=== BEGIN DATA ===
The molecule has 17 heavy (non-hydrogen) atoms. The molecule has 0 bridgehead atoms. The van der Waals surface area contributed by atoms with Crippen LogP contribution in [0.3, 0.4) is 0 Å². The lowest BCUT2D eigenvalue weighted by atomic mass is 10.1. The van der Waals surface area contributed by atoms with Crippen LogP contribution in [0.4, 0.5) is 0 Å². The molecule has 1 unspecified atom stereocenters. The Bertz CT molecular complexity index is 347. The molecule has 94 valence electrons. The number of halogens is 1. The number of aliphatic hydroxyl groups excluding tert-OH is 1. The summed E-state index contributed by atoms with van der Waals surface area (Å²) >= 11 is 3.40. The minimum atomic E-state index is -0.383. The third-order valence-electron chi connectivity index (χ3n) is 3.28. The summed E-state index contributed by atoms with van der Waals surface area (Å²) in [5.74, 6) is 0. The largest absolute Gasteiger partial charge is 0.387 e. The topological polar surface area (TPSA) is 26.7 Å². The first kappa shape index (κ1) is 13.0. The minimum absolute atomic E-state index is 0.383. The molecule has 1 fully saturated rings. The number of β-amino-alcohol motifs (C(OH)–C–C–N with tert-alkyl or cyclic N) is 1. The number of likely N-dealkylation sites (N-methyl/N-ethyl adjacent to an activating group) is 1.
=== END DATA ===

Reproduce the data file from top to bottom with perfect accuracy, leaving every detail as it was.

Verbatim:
The molecule has 17 heavy (non-hydrogen) atoms. The molecule has 0 bridgehead atoms. The van der Waals surface area contributed by atoms with Crippen LogP contribution in [0.3, 0.4) is 0 Å². The lowest BCUT2D eigenvalue weighted by atomic mass is 10.1. The van der Waals surface area contributed by atoms with Crippen LogP contribution in [0.4, 0.5) is 0 Å². The molecule has 1 unspecified atom stereocenters. The Bertz CT molecular complexity index is 347. The molecule has 94 valence electrons. The number of halogens is 1. The number of aliphatic hydroxyl groups excluding tert-OH is 1. The summed E-state index contributed by atoms with van der Waals surface area (Å²) >= 11 is 3.40. The minimum atomic E-state index is -0.383. The third-order valence-electron chi connectivity index (χ3n) is 3.28. The summed E-state index contributed by atoms with van der Waals surface area (Å²) in [5.74, 6) is 0. The largest absolute Gasteiger partial charge is 0.387 e. The topological polar surface area (TPSA) is 26.7 Å². The first kappa shape index (κ1) is 13.0. The minimum absolute atomic E-state index is 0.383. The molecule has 1 fully saturated rings. The number of β-amino-alcohol motifs (C(OH)–C–C–N with tert-alkyl or cyclic N) is 1. The number of likely N-dealkylation sites (N-methyl/N-ethyl adjacent to an activating group) is 1.